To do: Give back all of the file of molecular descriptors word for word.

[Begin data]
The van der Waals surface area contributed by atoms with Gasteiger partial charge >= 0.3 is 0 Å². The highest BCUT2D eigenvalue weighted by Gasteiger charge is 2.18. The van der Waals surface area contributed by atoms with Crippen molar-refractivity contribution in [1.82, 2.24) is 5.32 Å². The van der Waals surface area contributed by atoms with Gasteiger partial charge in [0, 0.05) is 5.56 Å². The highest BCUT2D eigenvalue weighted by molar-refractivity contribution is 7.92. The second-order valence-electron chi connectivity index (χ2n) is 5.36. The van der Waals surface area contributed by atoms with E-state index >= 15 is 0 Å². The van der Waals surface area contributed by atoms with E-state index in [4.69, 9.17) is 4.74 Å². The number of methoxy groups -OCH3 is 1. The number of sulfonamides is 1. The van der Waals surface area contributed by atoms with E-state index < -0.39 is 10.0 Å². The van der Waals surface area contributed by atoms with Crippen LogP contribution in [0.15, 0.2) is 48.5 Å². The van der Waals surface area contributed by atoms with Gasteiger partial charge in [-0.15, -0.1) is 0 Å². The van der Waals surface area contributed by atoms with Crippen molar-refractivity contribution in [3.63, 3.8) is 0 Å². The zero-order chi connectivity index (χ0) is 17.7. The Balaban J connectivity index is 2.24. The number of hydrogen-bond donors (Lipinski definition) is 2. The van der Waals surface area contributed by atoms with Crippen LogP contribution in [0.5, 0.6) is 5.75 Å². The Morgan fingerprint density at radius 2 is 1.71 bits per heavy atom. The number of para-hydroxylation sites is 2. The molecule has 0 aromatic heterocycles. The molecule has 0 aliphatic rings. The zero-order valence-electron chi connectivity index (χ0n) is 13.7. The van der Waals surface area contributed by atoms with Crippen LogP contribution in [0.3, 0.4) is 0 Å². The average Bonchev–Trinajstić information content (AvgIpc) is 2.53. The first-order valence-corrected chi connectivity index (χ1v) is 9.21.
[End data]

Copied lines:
The van der Waals surface area contributed by atoms with Gasteiger partial charge >= 0.3 is 0 Å². The highest BCUT2D eigenvalue weighted by Gasteiger charge is 2.18. The van der Waals surface area contributed by atoms with Crippen molar-refractivity contribution in [1.82, 2.24) is 5.32 Å². The van der Waals surface area contributed by atoms with Gasteiger partial charge in [0, 0.05) is 5.56 Å². The highest BCUT2D eigenvalue weighted by molar-refractivity contribution is 7.92. The second-order valence-electron chi connectivity index (χ2n) is 5.36. The van der Waals surface area contributed by atoms with E-state index >= 15 is 0 Å². The van der Waals surface area contributed by atoms with E-state index in [4.69, 9.17) is 4.74 Å². The number of methoxy groups -OCH3 is 1. The number of sulfonamides is 1. The van der Waals surface area contributed by atoms with E-state index < -0.39 is 10.0 Å². The van der Waals surface area contributed by atoms with Crippen LogP contribution in [0.15, 0.2) is 48.5 Å². The van der Waals surface area contributed by atoms with Gasteiger partial charge in [-0.15, -0.1) is 0 Å². The van der Waals surface area contributed by atoms with Crippen molar-refractivity contribution in [3.63, 3.8) is 0 Å². The zero-order chi connectivity index (χ0) is 17.7. The Balaban J connectivity index is 2.24. The number of hydrogen-bond donors (Lipinski definition) is 2. The van der Waals surface area contributed by atoms with Crippen LogP contribution in [0.5, 0.6) is 5.75 Å². The Morgan fingerprint density at radius 2 is 1.71 bits per heavy atom. The number of para-hydroxylation sites is 2. The molecule has 0 aromatic heterocycles. The molecule has 0 aliphatic rings. The zero-order valence-electron chi connectivity index (χ0n) is 13.7. The van der Waals surface area contributed by atoms with Crippen LogP contribution in [0.3, 0.4) is 0 Å². The average Bonchev–Trinajstić information content (AvgIpc) is 2.53. The first-order valence-corrected chi connectivity index (χ1v) is 9.21.